While he’ll look back on his team’s tradition in 2019, Davis is focused on the future and a rapidly progressing stadium in Las Vegas.

“I go by it and water it,” Davis said with a smile. “Then I come back a couple weeks later and it grows.”

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While there have been minor delays, the new venue opening just off the Las Vegas Strip should be ready to host games in Aug. 2020. A state-of-the-art training facility is being built in nearby Henderson, Nevada, and that could be ready around June 2020.

Until then, however, the Raiders have a place to play in Oakland as this long transition comes to a close.

NFL owners approve Raiders' stadium lease with Oakland Coliseum

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NFL owners approve Raiders' stadium lease with Oakland Coliseum

PHOENIX – The NFL formally voted to approve the Raiders' lease agreement at the Oakland Coliseum without resistance at the league owners meetings on Monday.

The Raiders have been virtually locked in to play the 2019 season at Oakland Coliseum for some time. The Oakland Coliseum Authority board approved the one-year lease agreement, which contains a 2020 option, on March 15.

Procedurally, a few more steps remained.

The Alameda County Board of Supervisors gave their expected stamp of approval on March 19. The Oakland City Council did the same Thursday. Both votes were unanimous, a predictable turn considering the Coliseum Authority was acting essentially on behalf of those governing bodies, with representatives from each entity.

Those approvals essentially set the Raiders stadium situation prior to their move to Las Vegas in 2020, but the NFL still had to weigh in. That happened Monday at the NFL owners meeting, when the lease agreement was unanimously approved by each member club.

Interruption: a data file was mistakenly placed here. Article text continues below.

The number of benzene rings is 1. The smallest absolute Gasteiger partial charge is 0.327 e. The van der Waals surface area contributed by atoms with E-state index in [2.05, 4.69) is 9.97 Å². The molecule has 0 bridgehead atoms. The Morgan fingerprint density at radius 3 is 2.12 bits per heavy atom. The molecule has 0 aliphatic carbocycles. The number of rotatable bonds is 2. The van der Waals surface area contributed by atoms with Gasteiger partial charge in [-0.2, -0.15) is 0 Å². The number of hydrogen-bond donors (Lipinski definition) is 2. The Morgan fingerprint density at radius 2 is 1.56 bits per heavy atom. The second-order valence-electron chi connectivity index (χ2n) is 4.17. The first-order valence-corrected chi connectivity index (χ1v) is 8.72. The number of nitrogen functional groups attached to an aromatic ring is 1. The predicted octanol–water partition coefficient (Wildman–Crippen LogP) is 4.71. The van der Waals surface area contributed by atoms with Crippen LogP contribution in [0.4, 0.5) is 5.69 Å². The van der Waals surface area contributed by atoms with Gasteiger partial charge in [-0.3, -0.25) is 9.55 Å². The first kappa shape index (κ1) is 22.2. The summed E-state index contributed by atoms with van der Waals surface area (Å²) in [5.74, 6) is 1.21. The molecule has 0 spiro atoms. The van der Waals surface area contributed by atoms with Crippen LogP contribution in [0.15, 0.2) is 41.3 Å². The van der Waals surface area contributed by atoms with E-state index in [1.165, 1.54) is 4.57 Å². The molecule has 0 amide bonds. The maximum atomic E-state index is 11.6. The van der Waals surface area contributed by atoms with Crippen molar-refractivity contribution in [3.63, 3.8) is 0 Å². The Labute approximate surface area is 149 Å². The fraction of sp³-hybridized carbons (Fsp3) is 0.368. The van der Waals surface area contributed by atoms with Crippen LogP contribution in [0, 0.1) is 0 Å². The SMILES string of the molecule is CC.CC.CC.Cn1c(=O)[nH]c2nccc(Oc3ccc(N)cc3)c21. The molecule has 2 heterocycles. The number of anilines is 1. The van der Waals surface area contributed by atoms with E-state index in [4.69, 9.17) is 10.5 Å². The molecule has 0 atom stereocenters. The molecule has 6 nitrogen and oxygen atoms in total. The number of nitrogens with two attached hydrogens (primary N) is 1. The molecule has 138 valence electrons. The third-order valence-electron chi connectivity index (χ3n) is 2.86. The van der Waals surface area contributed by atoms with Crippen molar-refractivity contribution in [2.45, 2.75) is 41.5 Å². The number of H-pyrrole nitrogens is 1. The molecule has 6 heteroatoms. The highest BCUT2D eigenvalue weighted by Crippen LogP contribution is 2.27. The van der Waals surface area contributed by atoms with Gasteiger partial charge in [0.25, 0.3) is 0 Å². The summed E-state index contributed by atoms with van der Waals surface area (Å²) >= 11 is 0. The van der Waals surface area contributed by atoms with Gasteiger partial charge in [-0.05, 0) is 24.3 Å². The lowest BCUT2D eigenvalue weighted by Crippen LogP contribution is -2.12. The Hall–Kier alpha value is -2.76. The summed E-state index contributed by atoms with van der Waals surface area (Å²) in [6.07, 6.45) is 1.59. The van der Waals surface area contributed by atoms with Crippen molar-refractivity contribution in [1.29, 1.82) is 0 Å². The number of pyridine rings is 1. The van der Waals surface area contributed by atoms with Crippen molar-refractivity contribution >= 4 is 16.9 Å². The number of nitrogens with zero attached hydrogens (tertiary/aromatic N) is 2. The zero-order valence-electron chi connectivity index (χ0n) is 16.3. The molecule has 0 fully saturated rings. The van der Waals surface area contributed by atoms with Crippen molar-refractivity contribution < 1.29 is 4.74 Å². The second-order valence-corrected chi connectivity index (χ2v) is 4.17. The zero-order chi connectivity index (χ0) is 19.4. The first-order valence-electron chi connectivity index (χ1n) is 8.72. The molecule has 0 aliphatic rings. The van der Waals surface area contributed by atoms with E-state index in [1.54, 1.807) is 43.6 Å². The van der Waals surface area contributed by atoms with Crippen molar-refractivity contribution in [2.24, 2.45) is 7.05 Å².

"It was unanimous," Raiders owner Mark Davis said. "There was almost one abstention."

That last part was a reference to late Raiders owner Al Davis' penchant for abstaning from league votes. The Raiders were voting yes to this lease agreement along with the rest of the league. It's the final hurdle while transitioning to Las Vegas in 2020, when their new stadium and training facility are scheduled to open. Save unforeseen delays, the Raiders have a clear path to Las Vegas. 

Now, the Raiders' prolonged search for a 2019 home, one that sent the Raiders searching outside the market, is finally complete. They looked far and wide for one after Oakland sued the Raiders and the NFL over alleged antitrust violations and breach of contract. The team has filed a motion to dismiss the suit.

Owner Mark Davis didn’t want to play in a city that was suing him – the Raiders at one point abandoned active lease negotiations with the Coliseum Authority -- but struggles to find a proper home proved difficult. The 49ers wouldn’t waive territorial rights to allow a pact formed with the San Francisco Giants to play at Oracle Park.

The Raiders also spoke with the 49ers about playing at Levi’s Stadium, but that was essentially a non-starter considering Davis’ aversion to the Santa Clara venue.

The Silver and Black ended up back at the table with the Coliseum authority, using the same lease terms available before Oakland’s lawsuit was levied.

What followed was a weird story to cover, with far too many incremental updates on a now-finalized lease agreement with concerning hurdles.

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Now, the Raiders are set up to transition easily to Las Vegas in 2020 if their new stadium is completed on schedule as expected. The Raiders will pay $7.5 million in rent for nine games this season, a sum that will drop if the Raiders play a preseason game in Canada as previously reported. They would owe $10.5 million if they exercised a 2020 option. The Raiders, however, should be in Las Vegas by then.

The stadium being built just off the Las Vegas Strip has incurred minor delays, but nothing that should divert from its scheduled opening in the 2020 preseason.